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320 Occupied Offices Removed Over Planning Rules

Figures published this week have confirmed that under controversial eased planning rules, developers have obtained approval to convert over 300 occupied London offices into residential units.

London Councils published a report showing that, according to Greater London Authority data, at least 2,639 prior approval applications for office-to-residential conversions were received between May 2013 and April 2015.

The data revealed that at least 16,600 new residences were included in approved office-to-residential prior approval applications.

The figures also show, however, that prior approval has been given for applications to convert around 322 occupied office spaces across the capital. They constitute approximately 39% of those approvals for which occupancy information is available.

The report states that 1,232 prior approvals have office floor space data available. These schemes will absorb floor space totalling 834,000 square metres.

London Councils is requesting the UK government to confirm its stance on the temporary permitted development right, which is presently scheduled to expire in May 2016. There are concerns that current exemptions, such as East London’s Tech City and Canary Wharf, may be removed.

The British Council for Offices (BCO) published a separate study indicating that the office-to-residential permitted development right has resulted in an estimated 550,000 square metres of English office space being converted into residential use last year.

The BCO report stated that office-to-residential conversions are proceeding at a faster rate than ever, especially in London. Research confirmed that the permitted development right was slowing down the growth effect of office stock, as any new office development has to both replace space lost to conversion as well as provide new offices.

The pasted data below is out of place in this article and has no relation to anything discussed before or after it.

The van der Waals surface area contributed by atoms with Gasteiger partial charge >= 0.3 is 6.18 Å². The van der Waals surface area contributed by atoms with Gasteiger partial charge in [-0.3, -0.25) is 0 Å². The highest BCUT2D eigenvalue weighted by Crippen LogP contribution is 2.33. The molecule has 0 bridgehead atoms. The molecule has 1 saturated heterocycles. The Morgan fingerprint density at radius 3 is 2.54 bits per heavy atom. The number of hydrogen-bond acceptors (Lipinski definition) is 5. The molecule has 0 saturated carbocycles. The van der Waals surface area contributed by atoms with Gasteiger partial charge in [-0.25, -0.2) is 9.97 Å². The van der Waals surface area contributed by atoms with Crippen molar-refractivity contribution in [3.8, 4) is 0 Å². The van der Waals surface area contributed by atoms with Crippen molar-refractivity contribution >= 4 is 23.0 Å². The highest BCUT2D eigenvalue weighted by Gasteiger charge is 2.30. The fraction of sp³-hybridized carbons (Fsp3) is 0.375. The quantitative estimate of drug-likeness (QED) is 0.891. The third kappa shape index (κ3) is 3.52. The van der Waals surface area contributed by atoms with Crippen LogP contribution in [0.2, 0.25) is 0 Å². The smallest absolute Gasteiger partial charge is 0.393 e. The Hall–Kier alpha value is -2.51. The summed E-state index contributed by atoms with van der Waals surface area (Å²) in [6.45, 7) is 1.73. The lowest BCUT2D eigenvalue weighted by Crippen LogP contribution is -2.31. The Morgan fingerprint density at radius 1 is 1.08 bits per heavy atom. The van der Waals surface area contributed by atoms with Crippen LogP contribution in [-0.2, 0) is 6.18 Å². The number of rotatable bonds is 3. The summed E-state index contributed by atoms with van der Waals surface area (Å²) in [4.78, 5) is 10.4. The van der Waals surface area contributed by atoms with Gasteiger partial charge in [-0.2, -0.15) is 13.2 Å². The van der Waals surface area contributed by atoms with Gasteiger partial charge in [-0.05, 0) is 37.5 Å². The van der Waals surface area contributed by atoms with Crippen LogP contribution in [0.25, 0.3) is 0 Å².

The BCO study, which was conducted by property firm CBRE, confirmed that significant numbers of office to residential approvals have been put into effect: approximately 50% outside London and 25% within the city limits.

Planning minister Brandon Lewis said that the government will make an announcement on the future of the permitted development right soon.

Claire Kober, executive member for infrastructure and regeneration for London Councils, said that under this scheme, there has been a substantial loss of office space, displacing jobs and compromising the viability of economic hubs.

 

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Ms Kober said that it is extremely difficult to support employment conditions and growth without commercial property to sustain them, and losing office space has a domino effect on community services such as dentists and GP surgeries.

This week London Assembly members agreed unanimously on a motion stating that no effort should be made to extend the office-to-residential permitted development right beyond the scheduled May 2016 expiry.

Stephen Knight, the Lib Dem assembly member who proposed the motion, explained that London needs more housing opportunities, but the permitted development policy is not the answer. The last thing the city needs is rising property costs and reduced opportunities for jobs and new businesses.

In 2014, an investigation revealed that between May 2013 and July 2014, London boroughs received over 2,000 prior approval applications for office-to-residential conversions.

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